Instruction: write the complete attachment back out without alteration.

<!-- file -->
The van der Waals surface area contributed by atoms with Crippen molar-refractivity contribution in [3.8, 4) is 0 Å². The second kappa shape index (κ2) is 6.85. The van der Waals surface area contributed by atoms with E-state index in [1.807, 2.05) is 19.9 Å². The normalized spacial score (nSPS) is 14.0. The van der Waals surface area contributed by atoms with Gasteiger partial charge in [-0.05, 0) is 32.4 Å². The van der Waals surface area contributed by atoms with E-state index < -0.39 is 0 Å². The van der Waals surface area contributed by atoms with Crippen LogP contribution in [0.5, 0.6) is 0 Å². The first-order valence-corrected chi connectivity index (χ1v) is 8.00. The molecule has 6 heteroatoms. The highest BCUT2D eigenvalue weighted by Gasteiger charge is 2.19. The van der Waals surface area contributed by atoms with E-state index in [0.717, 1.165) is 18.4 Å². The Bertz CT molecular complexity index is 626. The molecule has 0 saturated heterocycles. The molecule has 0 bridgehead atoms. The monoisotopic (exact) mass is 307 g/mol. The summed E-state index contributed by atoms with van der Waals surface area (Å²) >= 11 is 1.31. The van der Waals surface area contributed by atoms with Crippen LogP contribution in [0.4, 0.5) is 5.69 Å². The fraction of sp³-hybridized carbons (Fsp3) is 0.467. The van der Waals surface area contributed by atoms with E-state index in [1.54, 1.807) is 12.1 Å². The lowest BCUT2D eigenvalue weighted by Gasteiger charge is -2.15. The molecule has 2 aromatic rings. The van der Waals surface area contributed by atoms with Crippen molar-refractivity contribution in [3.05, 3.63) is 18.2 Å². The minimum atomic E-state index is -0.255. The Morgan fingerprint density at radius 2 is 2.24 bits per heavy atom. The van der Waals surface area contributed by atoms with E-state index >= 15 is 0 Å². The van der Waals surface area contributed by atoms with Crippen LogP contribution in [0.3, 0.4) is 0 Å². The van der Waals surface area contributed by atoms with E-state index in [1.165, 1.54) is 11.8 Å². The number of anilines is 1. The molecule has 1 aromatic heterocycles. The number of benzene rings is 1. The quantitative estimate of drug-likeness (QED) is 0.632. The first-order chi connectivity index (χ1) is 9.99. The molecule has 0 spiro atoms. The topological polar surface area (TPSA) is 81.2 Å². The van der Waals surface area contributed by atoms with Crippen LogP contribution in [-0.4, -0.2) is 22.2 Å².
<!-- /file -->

The van der Waals surface area contributed by atoms with Crippen molar-refractivity contribution in [3.8, 4) is 0 Å². The second kappa shape index (κ2) is 6.85. The van der Waals surface area contributed by atoms with E-state index in [1.807, 2.05) is 19.9 Å². The normalized spacial score (nSPS) is 14.0. The van der Waals surface area contributed by atoms with Gasteiger partial charge in [-0.05, 0) is 32.4 Å². The van der Waals surface area contributed by atoms with E-state index < -0.39 is 0 Å². The van der Waals surface area contributed by atoms with Crippen LogP contribution in [0.5, 0.6) is 0 Å². The first-order valence-corrected chi connectivity index (χ1v) is 8.00. The molecule has 6 heteroatoms. The highest BCUT2D eigenvalue weighted by Gasteiger charge is 2.19. The van der Waals surface area contributed by atoms with E-state index in [0.717, 1.165) is 18.4 Å². The Bertz CT molecular complexity index is 626. The molecule has 0 saturated heterocycles. The molecule has 0 bridgehead atoms. The monoisotopic (exact) mass is 307 g/mol. The summed E-state index contributed by atoms with van der Waals surface area (Å²) >= 11 is 1.31. The van der Waals surface area contributed by atoms with Crippen LogP contribution in [0.4, 0.5) is 5.69 Å². The fraction of sp³-hybridized carbons (Fsp3) is 0.467. The van der Waals surface area contributed by atoms with E-state index in [1.54, 1.807) is 12.1 Å². The lowest BCUT2D eigenvalue weighted by Gasteiger charge is -2.15. The molecule has 2 aromatic rings. The van der Waals surface area contributed by atoms with Crippen molar-refractivity contribution in [3.05, 3.63) is 18.2 Å². The minimum atomic E-state index is -0.255. The Morgan fingerprint density at radius 2 is 2.24 bits per heavy atom. The van der Waals surface area contributed by atoms with E-state index >= 15 is 0 Å². The van der Waals surface area contributed by atoms with Crippen LogP contribution in [0.3, 0.4) is 0 Å². The van der Waals surface area contributed by atoms with E-state index in [1.165, 1.54) is 11.8 Å². The number of anilines is 1. The molecule has 1 aromatic heterocycles. The number of benzene rings is 1. The quantitative estimate of drug-likeness (QED) is 0.632. The first-order chi connectivity index (χ1) is 9.99. The molecule has 0 spiro atoms. The topological polar surface area (TPSA) is 81.2 Å². The van der Waals surface area contributed by atoms with Crippen LogP contribution in [-0.4, -0.2) is 22.2 Å².